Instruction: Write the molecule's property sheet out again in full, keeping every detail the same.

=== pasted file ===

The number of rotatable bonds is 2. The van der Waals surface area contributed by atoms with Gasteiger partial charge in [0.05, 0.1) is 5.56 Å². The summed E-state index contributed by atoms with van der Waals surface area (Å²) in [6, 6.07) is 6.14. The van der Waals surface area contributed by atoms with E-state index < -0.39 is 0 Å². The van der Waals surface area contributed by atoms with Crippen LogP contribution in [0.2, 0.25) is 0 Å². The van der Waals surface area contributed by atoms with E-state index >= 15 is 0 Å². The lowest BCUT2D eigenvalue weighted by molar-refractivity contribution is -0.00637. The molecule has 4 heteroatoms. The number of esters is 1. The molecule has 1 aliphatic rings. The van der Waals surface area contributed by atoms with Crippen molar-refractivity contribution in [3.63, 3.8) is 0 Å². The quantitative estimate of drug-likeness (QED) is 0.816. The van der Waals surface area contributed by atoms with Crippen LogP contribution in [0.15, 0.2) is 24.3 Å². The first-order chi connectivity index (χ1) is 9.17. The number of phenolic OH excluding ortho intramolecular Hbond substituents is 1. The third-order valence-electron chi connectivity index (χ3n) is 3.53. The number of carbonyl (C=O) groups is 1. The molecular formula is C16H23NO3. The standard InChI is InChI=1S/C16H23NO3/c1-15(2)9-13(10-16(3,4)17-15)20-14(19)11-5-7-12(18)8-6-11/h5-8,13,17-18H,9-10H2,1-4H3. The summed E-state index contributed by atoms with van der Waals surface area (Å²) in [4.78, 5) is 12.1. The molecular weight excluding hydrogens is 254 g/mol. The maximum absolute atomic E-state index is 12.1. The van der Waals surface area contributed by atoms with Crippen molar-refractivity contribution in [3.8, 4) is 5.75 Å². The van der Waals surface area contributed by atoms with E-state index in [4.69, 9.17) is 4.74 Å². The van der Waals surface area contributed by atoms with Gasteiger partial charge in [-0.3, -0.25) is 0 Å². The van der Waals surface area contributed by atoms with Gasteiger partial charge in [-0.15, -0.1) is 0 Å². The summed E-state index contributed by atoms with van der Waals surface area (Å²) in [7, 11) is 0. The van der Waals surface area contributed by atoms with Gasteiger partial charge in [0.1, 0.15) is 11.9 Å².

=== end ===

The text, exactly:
The number of rotatable bonds is 2. The van der Waals surface area contributed by atoms with Gasteiger partial charge in [0.05, 0.1) is 5.56 Å². The summed E-state index contributed by atoms with van der Waals surface area (Å²) in [6, 6.07) is 6.14. The van der Waals surface area contributed by atoms with E-state index < -0.39 is 0 Å². The van der Waals surface area contributed by atoms with Crippen LogP contribution in [0.2, 0.25) is 0 Å². The van der Waals surface area contributed by atoms with E-state index >= 15 is 0 Å². The lowest BCUT2D eigenvalue weighted by molar-refractivity contribution is -0.00637. The molecule has 4 heteroatoms. The number of esters is 1. The molecule has 1 aliphatic rings. The van der Waals surface area contributed by atoms with Crippen molar-refractivity contribution in [3.63, 3.8) is 0 Å². The quantitative estimate of drug-likeness (QED) is 0.816. The van der Waals surface area contributed by atoms with Crippen LogP contribution in [0.15, 0.2) is 24.3 Å². The first-order chi connectivity index (χ1) is 9.17. The number of phenolic OH excluding ortho intramolecular Hbond substituents is 1. The third-order valence-electron chi connectivity index (χ3n) is 3.53. The number of carbonyl (C=O) groups is 1. The molecular formula is C16H23NO3. The standard InChI is InChI=1S/C16H23NO3/c1-15(2)9-13(10-16(3,4)17-15)20-14(19)11-5-7-12(18)8-6-11/h5-8,13,17-18H,9-10H2,1-4H3. The summed E-state index contributed by atoms with van der Waals surface area (Å²) in [4.78, 5) is 12.1. The molecular weight excluding hydrogens is 254 g/mol. The maximum absolute atomic E-state index is 12.1. The van der Waals surface area contributed by atoms with Crippen molar-refractivity contribution in [3.8, 4) is 5.75 Å². The van der Waals surface area contributed by atoms with E-state index in [4.69, 9.17) is 4.74 Å². The van der Waals surface area contributed by atoms with Gasteiger partial charge in [-0.3, -0.25) is 0 Å². The van der Waals surface area contributed by atoms with Gasteiger partial charge in [-0.15, -0.1) is 0 Å². The summed E-state index contributed by atoms with van der Waals surface area (Å²) in [7, 11) is 0. The van der Waals surface area contributed by atoms with Gasteiger partial charge in [0.1, 0.15) is 11.9 Å².